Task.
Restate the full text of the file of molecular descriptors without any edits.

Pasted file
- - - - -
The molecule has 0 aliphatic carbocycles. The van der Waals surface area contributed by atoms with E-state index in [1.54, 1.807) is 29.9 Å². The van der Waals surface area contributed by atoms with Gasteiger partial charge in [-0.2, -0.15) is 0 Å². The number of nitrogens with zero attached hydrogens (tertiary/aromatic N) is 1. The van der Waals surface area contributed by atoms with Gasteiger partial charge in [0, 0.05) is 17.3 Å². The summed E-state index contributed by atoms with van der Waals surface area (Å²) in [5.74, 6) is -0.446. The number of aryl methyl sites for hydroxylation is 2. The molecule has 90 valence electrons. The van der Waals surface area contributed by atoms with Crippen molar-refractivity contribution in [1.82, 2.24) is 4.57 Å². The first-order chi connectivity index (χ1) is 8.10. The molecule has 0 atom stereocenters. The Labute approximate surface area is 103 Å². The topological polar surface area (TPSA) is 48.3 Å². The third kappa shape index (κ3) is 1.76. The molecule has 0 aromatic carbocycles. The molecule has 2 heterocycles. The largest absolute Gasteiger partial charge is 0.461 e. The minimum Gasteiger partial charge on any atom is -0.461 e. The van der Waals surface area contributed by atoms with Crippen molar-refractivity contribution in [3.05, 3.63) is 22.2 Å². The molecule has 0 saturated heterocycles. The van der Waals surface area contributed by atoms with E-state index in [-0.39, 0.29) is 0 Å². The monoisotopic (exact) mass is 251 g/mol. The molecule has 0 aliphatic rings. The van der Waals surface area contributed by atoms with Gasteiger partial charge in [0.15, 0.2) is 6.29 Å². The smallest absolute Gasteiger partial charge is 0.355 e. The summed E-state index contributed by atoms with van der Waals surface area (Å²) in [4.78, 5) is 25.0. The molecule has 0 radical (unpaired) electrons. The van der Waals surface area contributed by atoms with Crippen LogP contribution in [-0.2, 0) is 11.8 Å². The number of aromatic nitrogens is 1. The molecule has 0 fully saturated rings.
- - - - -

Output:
The molecule has 0 aliphatic carbocycles. The van der Waals surface area contributed by atoms with E-state index in [1.54, 1.807) is 29.9 Å². The van der Waals surface area contributed by atoms with Gasteiger partial charge in [-0.2, -0.15) is 0 Å². The number of nitrogens with zero attached hydrogens (tertiary/aromatic N) is 1. The van der Waals surface area contributed by atoms with Gasteiger partial charge in [0, 0.05) is 17.3 Å². The summed E-state index contributed by atoms with van der Waals surface area (Å²) in [5.74, 6) is -0.446. The number of aryl methyl sites for hydroxylation is 2. The molecule has 90 valence electrons. The van der Waals surface area contributed by atoms with Crippen molar-refractivity contribution in [1.82, 2.24) is 4.57 Å². The first-order chi connectivity index (χ1) is 8.10. The molecule has 0 atom stereocenters. The Labute approximate surface area is 103 Å². The topological polar surface area (TPSA) is 48.3 Å². The third kappa shape index (κ3) is 1.76. The molecule has 0 aromatic carbocycles. The molecule has 2 heterocycles. The largest absolute Gasteiger partial charge is 0.461 e. The minimum Gasteiger partial charge on any atom is -0.461 e. The van der Waals surface area contributed by atoms with Crippen molar-refractivity contribution in [3.05, 3.63) is 22.2 Å². The molecule has 0 saturated heterocycles. The van der Waals surface area contributed by atoms with E-state index in [-0.39, 0.29) is 0 Å². The monoisotopic (exact) mass is 251 g/mol. The molecule has 0 aliphatic rings. The van der Waals surface area contributed by atoms with Gasteiger partial charge in [0.15, 0.2) is 6.29 Å². The smallest absolute Gasteiger partial charge is 0.355 e. The summed E-state index contributed by atoms with van der Waals surface area (Å²) in [4.78, 5) is 25.0. The molecule has 0 radical (unpaired) electrons. The van der Waals surface area contributed by atoms with Crippen LogP contribution in [-0.2, 0) is 11.8 Å². The number of aromatic nitrogens is 1. The molecule has 0 fully saturated rings.